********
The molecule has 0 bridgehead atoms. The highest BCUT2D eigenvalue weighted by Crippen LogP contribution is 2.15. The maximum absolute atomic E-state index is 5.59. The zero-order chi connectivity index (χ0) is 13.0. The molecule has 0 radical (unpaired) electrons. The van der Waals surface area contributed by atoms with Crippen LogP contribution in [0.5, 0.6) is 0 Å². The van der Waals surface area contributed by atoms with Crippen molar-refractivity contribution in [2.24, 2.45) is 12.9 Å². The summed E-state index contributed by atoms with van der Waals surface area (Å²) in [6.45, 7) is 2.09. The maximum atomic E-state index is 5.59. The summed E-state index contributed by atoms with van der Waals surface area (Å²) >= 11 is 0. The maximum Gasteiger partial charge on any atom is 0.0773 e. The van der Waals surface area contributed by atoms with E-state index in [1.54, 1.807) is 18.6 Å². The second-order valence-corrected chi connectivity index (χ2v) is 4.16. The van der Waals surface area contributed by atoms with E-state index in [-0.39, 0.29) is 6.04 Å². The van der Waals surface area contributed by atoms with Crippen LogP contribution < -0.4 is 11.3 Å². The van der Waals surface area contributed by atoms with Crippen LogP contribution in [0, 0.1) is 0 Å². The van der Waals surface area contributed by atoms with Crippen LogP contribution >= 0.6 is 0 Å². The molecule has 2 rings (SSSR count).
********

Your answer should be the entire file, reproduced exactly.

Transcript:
The molecule has 0 bridgehead atoms. The highest BCUT2D eigenvalue weighted by Crippen LogP contribution is 2.15. The maximum absolute atomic E-state index is 5.59. The zero-order chi connectivity index (χ0) is 13.0. The molecule has 0 radical (unpaired) electrons. The van der Waals surface area contributed by atoms with Crippen LogP contribution in [0.5, 0.6) is 0 Å². The van der Waals surface area contributed by atoms with Crippen molar-refractivity contribution in [2.24, 2.45) is 12.9 Å². The summed E-state index contributed by atoms with van der Waals surface area (Å²) in [6.45, 7) is 2.09. The maximum atomic E-state index is 5.59. The summed E-state index contributed by atoms with van der Waals surface area (Å²) >= 11 is 0. The maximum Gasteiger partial charge on any atom is 0.0773 e. The van der Waals surface area contributed by atoms with E-state index in [1.54, 1.807) is 18.6 Å². The second-order valence-corrected chi connectivity index (χ2v) is 4.16. The van der Waals surface area contributed by atoms with E-state index in [-0.39, 0.29) is 6.04 Å². The van der Waals surface area contributed by atoms with Crippen LogP contribution < -0.4 is 11.3 Å². The van der Waals surface area contributed by atoms with Crippen LogP contribution in [0, 0.1) is 0 Å². The van der Waals surface area contributed by atoms with Crippen LogP contribution >= 0.6 is 0 Å². The molecule has 2 rings (SSSR count).